Someday the events of 9/11/01 will be distant enough that we will see some meaningful and illuminating works of art inspired by it. That seems a long way off, but some filmmakers have taken the first steps in that direction. I cannot tell you whether you are ready to see a movie about the only hijacked flight that did not hit its target on September 11, 2001 because a brave group of passengers subdued the hijackers, crashing the plane into the ground. I can only tell you that when you are ready, this respectful, heart-wrenching, quietly devastating movie will be the one you want to see.
When it happened, when the planes crashed into the World Trade Center, knocking it down, and smashing a section of the Pentagon, dazed Americans everywhere said, “It’s like a movie.” It was so stunning, so unthinkable, so audacious, it seemed that those images on television just had to be CGI. This was America. We like to think of ourselves as unconquerable. Couldn’t Bruce Willis show up at the last minute to save the day?
But it wasn’t a movie. As we watch this one, knowing what will happen, though, we can’t help hoping for a Hollywood ending.
It really raises the essential core question of the meaning of stories. Since the cave days, humans have told stories to help us make sense of the world, as a dress rehearsal for our emotions, as a way to communicate our values. We are still making movies about cowboys, about WWII, about moments throughout history and moments we imagine in the future that pose the deepest questions about honor, courage, loyalty, dedication, and dreams. This movie is a preliminary step as we begin to take September 11 from shock to story.
Much like the award-winning “Elephant” (about a school shooting), this movie begins with the smallest and most mundane details of the day as people go to work and get ready for trips. They chat about their plans and their families and complain good-naturedly about inconveniences. We don’t get the usual movie-style introductions to the main characters. We meet them just as we would if we were passing by them on the way to the office or to catch a plane, quick glimpses and snatches of overheard conversations. But our own knowledge of what lies ahead of them makes the very ordinariness of it heart-breaking, terrifying.
And then come the first indications that something is wrong. But what? Why doesn’t the pilot respond? The obvious likely answer was an equipment problem. Even when it seemed that there had been a hijacking, all the people in charge could imagine was that they would want what previous hijackers had wanted — passage to some safe harbor.
What the terrorists had in mind was literally inconceivable for the flight crews, passengers, air traffic controllers, law enforcement, and military who were trying to understand and control the situation. It had been 20 years since the hijack of a commercial airliner in the United States. There was no way to try to stop them because there was no way to imagine what they were planning. Nothing so suicidal and destructive had ever been attempted before.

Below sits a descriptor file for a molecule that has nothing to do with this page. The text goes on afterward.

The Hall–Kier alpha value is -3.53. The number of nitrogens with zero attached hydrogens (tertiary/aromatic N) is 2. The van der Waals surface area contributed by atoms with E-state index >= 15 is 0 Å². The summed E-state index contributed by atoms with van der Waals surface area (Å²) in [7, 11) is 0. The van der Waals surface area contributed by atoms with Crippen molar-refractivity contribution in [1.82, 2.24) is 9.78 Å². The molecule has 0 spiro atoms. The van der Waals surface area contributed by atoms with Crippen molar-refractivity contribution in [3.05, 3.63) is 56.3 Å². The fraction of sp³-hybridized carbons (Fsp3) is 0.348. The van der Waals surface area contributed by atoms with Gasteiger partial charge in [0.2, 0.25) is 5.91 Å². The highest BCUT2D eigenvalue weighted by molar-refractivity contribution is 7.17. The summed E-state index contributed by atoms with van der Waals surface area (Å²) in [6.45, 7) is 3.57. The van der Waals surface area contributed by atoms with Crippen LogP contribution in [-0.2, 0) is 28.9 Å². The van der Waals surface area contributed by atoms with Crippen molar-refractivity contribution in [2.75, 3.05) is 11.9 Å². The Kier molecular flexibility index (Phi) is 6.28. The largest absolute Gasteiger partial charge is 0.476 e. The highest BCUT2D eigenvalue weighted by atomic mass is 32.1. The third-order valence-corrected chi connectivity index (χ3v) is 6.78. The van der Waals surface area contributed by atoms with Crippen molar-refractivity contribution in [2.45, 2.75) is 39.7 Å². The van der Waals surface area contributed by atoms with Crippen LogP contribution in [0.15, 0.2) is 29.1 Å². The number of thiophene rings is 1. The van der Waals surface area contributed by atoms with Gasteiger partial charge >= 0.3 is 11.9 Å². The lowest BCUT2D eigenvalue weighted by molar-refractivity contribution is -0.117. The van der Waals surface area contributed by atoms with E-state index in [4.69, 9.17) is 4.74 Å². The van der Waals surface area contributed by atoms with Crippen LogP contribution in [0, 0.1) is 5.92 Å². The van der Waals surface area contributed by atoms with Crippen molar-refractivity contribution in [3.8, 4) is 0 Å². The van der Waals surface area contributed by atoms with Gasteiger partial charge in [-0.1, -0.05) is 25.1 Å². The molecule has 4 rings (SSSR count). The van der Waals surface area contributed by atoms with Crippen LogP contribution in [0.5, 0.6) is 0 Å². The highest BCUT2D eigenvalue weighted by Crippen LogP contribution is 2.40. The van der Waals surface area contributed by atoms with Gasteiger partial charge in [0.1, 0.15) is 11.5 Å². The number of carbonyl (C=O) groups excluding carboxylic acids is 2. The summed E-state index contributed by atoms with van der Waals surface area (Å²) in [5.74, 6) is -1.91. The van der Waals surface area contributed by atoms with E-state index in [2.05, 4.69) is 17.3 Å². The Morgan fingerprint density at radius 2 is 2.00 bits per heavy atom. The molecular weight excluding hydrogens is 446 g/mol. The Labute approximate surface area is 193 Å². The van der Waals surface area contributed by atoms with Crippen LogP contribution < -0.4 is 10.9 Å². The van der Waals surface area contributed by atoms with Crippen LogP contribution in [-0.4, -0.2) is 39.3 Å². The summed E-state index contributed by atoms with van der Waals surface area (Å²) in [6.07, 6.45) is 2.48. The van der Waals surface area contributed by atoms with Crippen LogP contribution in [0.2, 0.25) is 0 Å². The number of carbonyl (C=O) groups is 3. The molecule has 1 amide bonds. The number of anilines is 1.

And that meant that there were no systems set up for communication and coordination in responding. And that makes what the passengers on United flight 93 did so moving. They called home and told their families they loved them. And then, with a quiet, “Let’s roll,” they took back the plane, crashing it into the ground but keeping it from its target, possibly the White House.
Filmed in an intimate, even claustrophobic documentary style, it keeps us, like the characters in the film and the real-life characters they portray, given little access to information about what is going on. A cast that is mostly unknown helps sustain the sense that this is footage of what really happened. Occasionally we are startled by a familiar face. But the best performance is by the FAA’s Ben Sliney, the man whose first day on the job was September 11, 2001 and the man who ordered all plans grounded, as himself.
Will the generations who watch this film a century from now think of it the way we think of the Alamo? Perhaps if they live in a time when these kinds of suprise attacks are again unimaginable, this movie will be a good reminder of the beginning of a journey toward peace and freedom.
Parents should know that the movie has intense and very sad terrorist violence. While it is not as explicit as many R-rated movies, its re-enactment of real-life events makes it much more powerful than the usual “action violence” on screen. There is brief strong language. A strength of the film is the way it shows that many of the characters — different in so many ways — respond to the direst of circumstances the same way, by praying, in their varied faith traditions.
Families who see this movie should talk about the mistakes made by the officials who were trying to understand what was going on. What should they have done differently? They should also talk about whether we are safer now, and what every American can do to help protect our country from terrorism.
Families who appreciate this movie will also appreciate some of the documentaries about the events of September 11, 2001.